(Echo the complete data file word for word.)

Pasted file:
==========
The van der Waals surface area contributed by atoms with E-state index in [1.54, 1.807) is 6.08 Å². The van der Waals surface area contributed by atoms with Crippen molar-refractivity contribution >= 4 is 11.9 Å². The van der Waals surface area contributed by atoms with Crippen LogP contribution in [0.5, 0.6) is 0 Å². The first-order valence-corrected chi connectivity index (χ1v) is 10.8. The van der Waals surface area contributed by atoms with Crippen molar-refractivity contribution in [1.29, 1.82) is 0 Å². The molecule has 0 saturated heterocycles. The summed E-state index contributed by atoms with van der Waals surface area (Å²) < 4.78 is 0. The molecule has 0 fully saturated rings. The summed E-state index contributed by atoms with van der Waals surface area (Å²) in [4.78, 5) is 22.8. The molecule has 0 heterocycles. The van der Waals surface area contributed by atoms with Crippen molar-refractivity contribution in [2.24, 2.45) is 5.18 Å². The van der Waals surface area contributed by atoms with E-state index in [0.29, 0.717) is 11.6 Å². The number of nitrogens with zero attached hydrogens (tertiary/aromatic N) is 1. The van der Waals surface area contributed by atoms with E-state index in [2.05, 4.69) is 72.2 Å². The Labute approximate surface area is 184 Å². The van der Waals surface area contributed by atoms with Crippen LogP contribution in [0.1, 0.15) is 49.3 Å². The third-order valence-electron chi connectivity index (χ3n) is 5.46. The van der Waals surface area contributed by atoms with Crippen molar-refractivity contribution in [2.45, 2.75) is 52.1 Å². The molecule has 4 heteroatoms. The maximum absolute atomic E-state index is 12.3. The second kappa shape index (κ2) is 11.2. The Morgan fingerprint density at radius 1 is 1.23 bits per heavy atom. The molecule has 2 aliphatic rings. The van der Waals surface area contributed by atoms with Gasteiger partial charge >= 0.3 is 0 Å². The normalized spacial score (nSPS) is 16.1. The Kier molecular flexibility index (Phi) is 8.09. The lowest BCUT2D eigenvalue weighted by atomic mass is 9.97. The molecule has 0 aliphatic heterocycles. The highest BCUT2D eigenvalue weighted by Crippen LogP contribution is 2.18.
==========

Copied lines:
The van der Waals surface area contributed by atoms with E-state index in [1.54, 1.807) is 6.08 Å². The van der Waals surface area contributed by atoms with Crippen molar-refractivity contribution >= 4 is 11.9 Å². The van der Waals surface area contributed by atoms with Crippen LogP contribution in [0.5, 0.6) is 0 Å². The first-order valence-corrected chi connectivity index (χ1v) is 10.8. The van der Waals surface area contributed by atoms with Crippen molar-refractivity contribution in [1.29, 1.82) is 0 Å². The molecule has 0 saturated heterocycles. The summed E-state index contributed by atoms with van der Waals surface area (Å²) < 4.78 is 0. The molecule has 0 fully saturated rings. The summed E-state index contributed by atoms with van der Waals surface area (Å²) in [4.78, 5) is 22.8. The molecule has 0 heterocycles. The van der Waals surface area contributed by atoms with Crippen molar-refractivity contribution in [2.24, 2.45) is 5.18 Å². The van der Waals surface area contributed by atoms with E-state index in [0.29, 0.717) is 11.6 Å². The number of nitrogens with zero attached hydrogens (tertiary/aromatic N) is 1. The van der Waals surface area contributed by atoms with E-state index in [2.05, 4.69) is 72.2 Å². The Labute approximate surface area is 184 Å². The van der Waals surface area contributed by atoms with Crippen LogP contribution in [0.1, 0.15) is 49.3 Å². The third-order valence-electron chi connectivity index (χ3n) is 5.46. The van der Waals surface area contributed by atoms with Crippen molar-refractivity contribution in [2.45, 2.75) is 52.1 Å². The molecule has 4 heteroatoms. The maximum absolute atomic E-state index is 12.3. The second kappa shape index (κ2) is 11.2. The Morgan fingerprint density at radius 1 is 1.23 bits per heavy atom. The molecule has 2 aliphatic rings. The van der Waals surface area contributed by atoms with Gasteiger partial charge >= 0.3 is 0 Å². The normalized spacial score (nSPS) is 16.1. The Kier molecular flexibility index (Phi) is 8.09. The lowest BCUT2D eigenvalue weighted by atomic mass is 9.97. The molecule has 0 aliphatic heterocycles. The highest BCUT2D eigenvalue weighted by Crippen LogP contribution is 2.18.